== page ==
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20 English Bridge October 2019 www.ebu.co.uk

Coping with Interference - Part 5

Traps for the unwary by Michael Byrne

by Michael Byrne

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L

ast issue we looked at how to cope when

partner's opening bid was doubled for takeout by

your right hand opponent, and the

various bids you could make.

One bid which we discussed was the use of 2NT

over a double as a good raise, suggesting a hand that

we would have raised to the 3-level or better in

partner's suit. This was to distinguish it from

weaker hands that wanted to pre-empt the

opponents by jumping in partner's suit.

While this bid is a straightforward part of

standard Acol, it does seem to go unused a lot of the

time and many players seem to have forgotten what

to do once the bid is made. Let's start by reminding

ourselves exactly what it is:

After partner's one of a suit opening is doubled

for take-out, a jump to 2NT says 'Partner I have a

hand that would have raised you to the 3-level to

invite game (or better) if there was no intervening

double'.

It is (significantly) more common in major suits

which is why our examples today will deal with

majors, but it can be used when partner has opened

a minor suit as well. Sitting East, an average run-of-

the-mill hand would be something like this:

rare. The double of 1´ makes it much more likely

that it is a game or part-score question, rather than

a game or slam question.

So, 2NT is bid (and alerted just in case the

opponents are unsure). What happens now? The

answer is partner decides what they would have

done facing a traditional four card invitational

raise, and bids accordingly:

D If partner has a hand that would always pass a

limit raise he signs off in 3™/´. This suggests a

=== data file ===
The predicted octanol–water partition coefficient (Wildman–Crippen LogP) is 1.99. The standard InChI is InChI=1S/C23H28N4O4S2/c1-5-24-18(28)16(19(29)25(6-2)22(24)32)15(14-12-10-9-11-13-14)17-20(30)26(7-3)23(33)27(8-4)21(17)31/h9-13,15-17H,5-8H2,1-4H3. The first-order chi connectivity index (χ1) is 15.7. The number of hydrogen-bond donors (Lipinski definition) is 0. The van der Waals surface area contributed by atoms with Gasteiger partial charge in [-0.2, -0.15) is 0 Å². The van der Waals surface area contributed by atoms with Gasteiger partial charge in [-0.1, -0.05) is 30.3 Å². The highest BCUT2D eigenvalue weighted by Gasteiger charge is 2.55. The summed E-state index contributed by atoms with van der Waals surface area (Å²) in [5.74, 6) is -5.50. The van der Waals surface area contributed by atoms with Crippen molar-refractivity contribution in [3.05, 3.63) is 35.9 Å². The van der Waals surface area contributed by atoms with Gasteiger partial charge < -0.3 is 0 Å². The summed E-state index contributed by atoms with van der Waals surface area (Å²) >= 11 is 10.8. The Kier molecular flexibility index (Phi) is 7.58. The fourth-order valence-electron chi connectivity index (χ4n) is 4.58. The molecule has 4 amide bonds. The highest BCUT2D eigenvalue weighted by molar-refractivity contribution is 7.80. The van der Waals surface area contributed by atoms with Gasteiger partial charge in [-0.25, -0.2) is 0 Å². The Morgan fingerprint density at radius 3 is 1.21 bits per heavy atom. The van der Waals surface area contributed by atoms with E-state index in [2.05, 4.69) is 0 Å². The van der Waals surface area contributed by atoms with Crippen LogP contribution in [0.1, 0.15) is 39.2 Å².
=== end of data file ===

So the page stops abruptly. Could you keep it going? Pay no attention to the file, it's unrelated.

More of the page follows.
minimum (or sub-minimum) opening bid, often

something like a 5·4·2·2 11-count, or perhaps a

5·3·3·2 hand that they felt couldn't be opened

1NT.

D If partner has a hand that is unsure whether it

would have raised a limit bid to game, or might

have been borderline, then they can bid another

suit (lower ranking than their own suit) as a game

try. Ostensibly this is a long suit game try, and asks

you to bid to game if you are better than

minimum, or if you have an unexpectedly good

holding in the game try suit.

D If partner has a hand which would always bid

game over a limit raise then jump to game. The

2NT bidder is expected to pass although,

knowing the opener has a little extra you can look

for a slam if you have a much stronger hand

(rare).

DIf partner has enough that they are thinking

about a slam facing a limit raise then they can

jump as a splinter bid (again, the splinter suit

must be lower ranking than the agreed suit,

otherwise you have run out of bidding room) or

try 4NT. It is also possible to temporise with a

new suit as a game try and then surprise you later

if you accept.

Let's see a few of these sequences in action:

But you might also have these hands:

´ Q 10 7 6

™ K 3

t A J 5 2

® 6 4 3

Dealer West.

W N E S

1´ Dble 2NTA

´ A K 5 4 ´ A J 10 4 3 ´ K 9 7 6 3 2

™ 9 5 ™ 5 ™ A 3

t Q J 9 5 4 t A K J 3 t A Q 4

® K J ® Q 5 4 ® Q 2

where game will not only be invited it will also be

bid (and possibly more), though in practice all are

Have you got it? Try Michael's quiz on

page 69 when you've finished the article

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